Beowulf is considered to be the first great heroic poem, written sometime between the first half of the 8th century and the first half of the 11th century – oh, the joys of trying to time-frame ancient texts! It’s also assumed to be written by one or a very few number of Christian authors, assumed to be such because of the many frequent allusions to Christ and Christian expectations, despite the fact that the poem is set in the Pagan days of the ancient Danes. So what’s this poem epically about? The Geat hero Beowulf, who shows up in the Danish kingdom of king Hrothgar (yep. Hrothgar. If I didn’t want him to hate me forever, I would name my first child Hrothgar. Then his name would be Hrothgar Outlaw, and that’s just not a name you f*ck with). Anyway, Hrothgar is up to his very tall armpits in monster’s, and as Beowulf is the greatest hero anywhere around, he shows up to help. And Beowulf is seriously badass. He’s described as swimming to the bottom of the ocean and back in order to fight monsters. He’s also known to be a great leader (referred to as a “ring-king”, a kenning* for a king who is generous when dividing the spoils of war) and is very respected. So he shows up, the Danes party, and then the first monster shows up: Grendel. And Beowulf, as expected, kicks some major ass. He kills Grendel and the war party celebrates again, getting piss drunk and hanging the monster’s arm from the front of the lodge. But this is a bad idea, as Grendel has a mother, and now this mother is pissed. REAL pissed. So, she shows up and kills a whole bunch of passed out Danes (they were super drunk, remember?) before scampering back to her cave beneath a lake. But Hrothgar and Beowulf just can’t have this, so they chase her down. Beowulf makes his way to her lair and there, where he finds a sword that once belonged to the giants. Which, of course, because he’s Beowulf, he uses to slay Grendel’s mother. He then makes his way back to land, where he is celebrated and sent home, having rid Hrothgar’s kingdom of it’s monsters – the Danes and the Geats forever friends. FAST FORWARD FIFTY YEARS. Beowulf is back in Geatland, and a dragon is pissed. A slave stole a cup from the dragon’s treasure, and when the dragon finds out, he leaves his cave and starts burning everything in sight. Beowulf and the Geats can’t have that, so he takes his men with him to do battle. But, Beowulf will always be Beowulf and he tells his men to wait while he goes to fight the dragon alone in his cave. However, Beowulf isn’t a spring chicken anymore, and finds himself outmatched. Seeing their leader failing, Beowulf’s men desert him (dicks!) save one, Wiglaf (THESE POOR PEOPLE WITH THESE NAMES!!), who stays and see Beowulf defeat the dragon, although he is dealt a fatal blow in the process. Beowulf dies and is buried in Geatland.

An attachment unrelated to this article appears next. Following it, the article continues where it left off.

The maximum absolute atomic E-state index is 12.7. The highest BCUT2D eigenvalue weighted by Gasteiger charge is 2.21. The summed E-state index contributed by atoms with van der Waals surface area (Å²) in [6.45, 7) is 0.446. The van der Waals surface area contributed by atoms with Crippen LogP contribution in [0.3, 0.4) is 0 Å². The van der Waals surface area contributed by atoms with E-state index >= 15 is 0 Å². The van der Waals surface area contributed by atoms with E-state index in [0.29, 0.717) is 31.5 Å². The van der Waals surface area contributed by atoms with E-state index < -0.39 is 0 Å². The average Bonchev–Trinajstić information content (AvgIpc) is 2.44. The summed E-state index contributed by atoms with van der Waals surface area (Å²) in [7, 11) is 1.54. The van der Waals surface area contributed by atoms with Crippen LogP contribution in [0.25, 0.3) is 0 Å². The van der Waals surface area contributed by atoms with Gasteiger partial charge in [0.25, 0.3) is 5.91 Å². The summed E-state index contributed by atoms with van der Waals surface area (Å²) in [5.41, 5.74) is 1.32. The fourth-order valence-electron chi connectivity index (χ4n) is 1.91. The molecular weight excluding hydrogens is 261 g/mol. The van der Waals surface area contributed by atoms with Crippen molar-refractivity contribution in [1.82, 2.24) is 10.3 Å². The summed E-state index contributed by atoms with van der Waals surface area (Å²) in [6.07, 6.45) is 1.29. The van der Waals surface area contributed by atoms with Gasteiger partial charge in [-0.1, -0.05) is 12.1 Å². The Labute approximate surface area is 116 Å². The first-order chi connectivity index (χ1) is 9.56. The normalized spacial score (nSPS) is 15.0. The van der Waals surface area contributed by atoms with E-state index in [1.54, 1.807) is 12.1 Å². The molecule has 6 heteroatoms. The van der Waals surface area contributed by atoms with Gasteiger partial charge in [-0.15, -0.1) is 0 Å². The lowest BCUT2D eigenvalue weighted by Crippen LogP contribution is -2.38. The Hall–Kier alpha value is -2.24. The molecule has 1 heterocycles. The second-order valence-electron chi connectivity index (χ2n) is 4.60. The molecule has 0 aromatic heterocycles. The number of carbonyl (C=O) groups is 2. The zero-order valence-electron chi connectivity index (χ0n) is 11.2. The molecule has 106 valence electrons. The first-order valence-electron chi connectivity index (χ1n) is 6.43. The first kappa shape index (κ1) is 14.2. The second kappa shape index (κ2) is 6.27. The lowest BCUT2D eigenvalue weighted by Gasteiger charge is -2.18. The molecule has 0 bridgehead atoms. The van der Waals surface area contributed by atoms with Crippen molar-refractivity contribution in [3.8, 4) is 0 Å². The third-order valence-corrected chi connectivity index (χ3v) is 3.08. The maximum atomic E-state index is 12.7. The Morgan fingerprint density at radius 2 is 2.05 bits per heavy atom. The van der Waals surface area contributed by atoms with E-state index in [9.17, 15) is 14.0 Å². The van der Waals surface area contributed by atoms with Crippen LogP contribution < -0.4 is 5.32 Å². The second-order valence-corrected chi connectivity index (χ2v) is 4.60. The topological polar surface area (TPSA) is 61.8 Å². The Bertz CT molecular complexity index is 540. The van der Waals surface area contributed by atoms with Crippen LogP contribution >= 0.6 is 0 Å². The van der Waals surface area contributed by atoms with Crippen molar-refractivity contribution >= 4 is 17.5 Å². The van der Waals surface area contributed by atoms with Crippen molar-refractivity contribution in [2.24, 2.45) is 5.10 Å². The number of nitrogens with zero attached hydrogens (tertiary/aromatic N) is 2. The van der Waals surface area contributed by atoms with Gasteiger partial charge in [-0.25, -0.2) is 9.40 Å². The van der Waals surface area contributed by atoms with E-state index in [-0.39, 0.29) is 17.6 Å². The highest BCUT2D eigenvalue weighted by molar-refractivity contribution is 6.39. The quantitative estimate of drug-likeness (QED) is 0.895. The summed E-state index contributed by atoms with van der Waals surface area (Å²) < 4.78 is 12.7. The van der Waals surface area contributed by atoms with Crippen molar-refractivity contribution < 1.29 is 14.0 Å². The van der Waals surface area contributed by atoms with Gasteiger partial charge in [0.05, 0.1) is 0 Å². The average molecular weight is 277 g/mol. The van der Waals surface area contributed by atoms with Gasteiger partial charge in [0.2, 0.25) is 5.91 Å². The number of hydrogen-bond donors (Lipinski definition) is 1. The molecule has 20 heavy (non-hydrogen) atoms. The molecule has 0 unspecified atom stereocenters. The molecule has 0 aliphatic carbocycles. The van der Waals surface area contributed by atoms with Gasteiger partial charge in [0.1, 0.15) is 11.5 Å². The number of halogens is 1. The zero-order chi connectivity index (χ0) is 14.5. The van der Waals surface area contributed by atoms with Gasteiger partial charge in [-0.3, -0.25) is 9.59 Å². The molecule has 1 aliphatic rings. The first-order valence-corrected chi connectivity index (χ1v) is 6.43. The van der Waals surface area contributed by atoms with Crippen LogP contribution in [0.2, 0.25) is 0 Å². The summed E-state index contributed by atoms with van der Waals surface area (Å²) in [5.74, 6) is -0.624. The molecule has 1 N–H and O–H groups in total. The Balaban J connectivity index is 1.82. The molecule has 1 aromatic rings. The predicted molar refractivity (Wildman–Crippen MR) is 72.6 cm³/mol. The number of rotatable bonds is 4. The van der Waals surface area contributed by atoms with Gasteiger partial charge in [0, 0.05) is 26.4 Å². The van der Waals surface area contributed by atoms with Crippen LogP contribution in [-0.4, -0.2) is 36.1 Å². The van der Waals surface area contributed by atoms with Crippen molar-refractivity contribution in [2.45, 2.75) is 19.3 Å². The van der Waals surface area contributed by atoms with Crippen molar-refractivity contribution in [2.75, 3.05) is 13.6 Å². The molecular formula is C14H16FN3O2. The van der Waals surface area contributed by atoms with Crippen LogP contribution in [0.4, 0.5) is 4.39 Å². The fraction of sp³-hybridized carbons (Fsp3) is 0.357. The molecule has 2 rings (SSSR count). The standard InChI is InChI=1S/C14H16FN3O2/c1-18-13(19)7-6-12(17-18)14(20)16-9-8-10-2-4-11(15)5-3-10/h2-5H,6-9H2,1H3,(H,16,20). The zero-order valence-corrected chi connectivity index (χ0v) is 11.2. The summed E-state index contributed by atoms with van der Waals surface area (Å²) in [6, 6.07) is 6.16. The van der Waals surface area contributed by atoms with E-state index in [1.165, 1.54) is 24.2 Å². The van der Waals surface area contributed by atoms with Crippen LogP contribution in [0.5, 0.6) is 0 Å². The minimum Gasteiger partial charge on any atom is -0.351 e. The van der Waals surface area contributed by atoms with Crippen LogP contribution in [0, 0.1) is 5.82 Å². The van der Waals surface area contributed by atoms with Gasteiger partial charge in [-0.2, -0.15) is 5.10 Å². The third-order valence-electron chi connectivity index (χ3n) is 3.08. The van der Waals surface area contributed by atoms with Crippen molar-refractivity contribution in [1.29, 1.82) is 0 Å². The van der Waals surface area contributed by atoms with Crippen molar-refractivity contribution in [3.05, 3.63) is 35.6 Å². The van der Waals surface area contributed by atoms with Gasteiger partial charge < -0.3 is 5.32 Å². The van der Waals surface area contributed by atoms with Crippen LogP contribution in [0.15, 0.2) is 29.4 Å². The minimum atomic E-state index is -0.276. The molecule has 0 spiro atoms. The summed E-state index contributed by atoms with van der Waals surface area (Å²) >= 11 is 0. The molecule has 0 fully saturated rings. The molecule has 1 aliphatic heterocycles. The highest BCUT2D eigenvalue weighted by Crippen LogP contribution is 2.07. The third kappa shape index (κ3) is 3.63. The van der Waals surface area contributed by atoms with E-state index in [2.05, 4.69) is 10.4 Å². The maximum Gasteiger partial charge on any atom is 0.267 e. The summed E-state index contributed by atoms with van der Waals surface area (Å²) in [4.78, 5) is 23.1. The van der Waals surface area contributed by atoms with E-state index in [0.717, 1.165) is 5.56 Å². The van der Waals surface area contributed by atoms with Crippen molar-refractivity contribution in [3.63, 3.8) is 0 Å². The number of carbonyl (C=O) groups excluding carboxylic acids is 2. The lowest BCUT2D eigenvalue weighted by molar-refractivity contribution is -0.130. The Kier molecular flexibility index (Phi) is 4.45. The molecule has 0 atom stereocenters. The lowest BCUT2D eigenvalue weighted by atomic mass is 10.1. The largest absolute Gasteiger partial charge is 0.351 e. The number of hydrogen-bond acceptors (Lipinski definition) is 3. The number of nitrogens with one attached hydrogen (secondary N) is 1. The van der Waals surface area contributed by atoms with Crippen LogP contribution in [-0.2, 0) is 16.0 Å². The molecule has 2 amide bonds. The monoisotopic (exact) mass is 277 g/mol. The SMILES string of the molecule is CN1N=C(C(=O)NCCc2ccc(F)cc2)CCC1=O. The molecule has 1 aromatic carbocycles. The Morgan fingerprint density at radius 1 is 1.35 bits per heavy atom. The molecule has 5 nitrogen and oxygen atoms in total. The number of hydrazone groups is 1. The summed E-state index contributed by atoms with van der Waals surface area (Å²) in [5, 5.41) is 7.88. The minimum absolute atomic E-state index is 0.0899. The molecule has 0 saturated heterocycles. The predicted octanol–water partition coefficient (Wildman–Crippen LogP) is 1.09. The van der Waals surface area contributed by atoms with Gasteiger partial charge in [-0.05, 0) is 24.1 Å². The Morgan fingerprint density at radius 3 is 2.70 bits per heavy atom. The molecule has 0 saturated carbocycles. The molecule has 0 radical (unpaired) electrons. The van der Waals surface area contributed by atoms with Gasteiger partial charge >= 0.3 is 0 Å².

GAH! Talk about your epic poem! However, summarizing and analyzing aren’t the same thing, so hold on to your hats while I try some REAL analyzing here:
Beowulf and Hrothgar: Hrothgar’s people find their lives revolving around their meadhall. It’s the only building we ever see while we’re with the Danes. This could be for any number of reasons, but my guess is that it has a lot to do with sustenance and the giving of gifts or the dividing of spoils – two things that would happen primarily in the mead hall. That’s why, when Grendel attacks the meadhall, it’s seen as an even greater affront to Hrothgar and his people. Speaking of Hrothgar, it would seem that he and Beowulf exemplify what it means to be a good king, and this primarily revolves around their willingness and fairness with the giving of gifts, which was a sign of devotion and meant to promote reciprocity between a lord and his lieges. It also indicates that both the Danes and the Geats were operating within a gift economy, where the gifts received are directly proportional to good done. Both men also participate in what (I gather to be) the proper amount of ‘flyting’, or formal, ritualized boasting that usually focuses on moral impropriety or weakness, which is then dis-proved by the other members of the boasting party (I hope that makes sense! It does in my head, I swear, so please let me know in the comments if I just totally lost you!)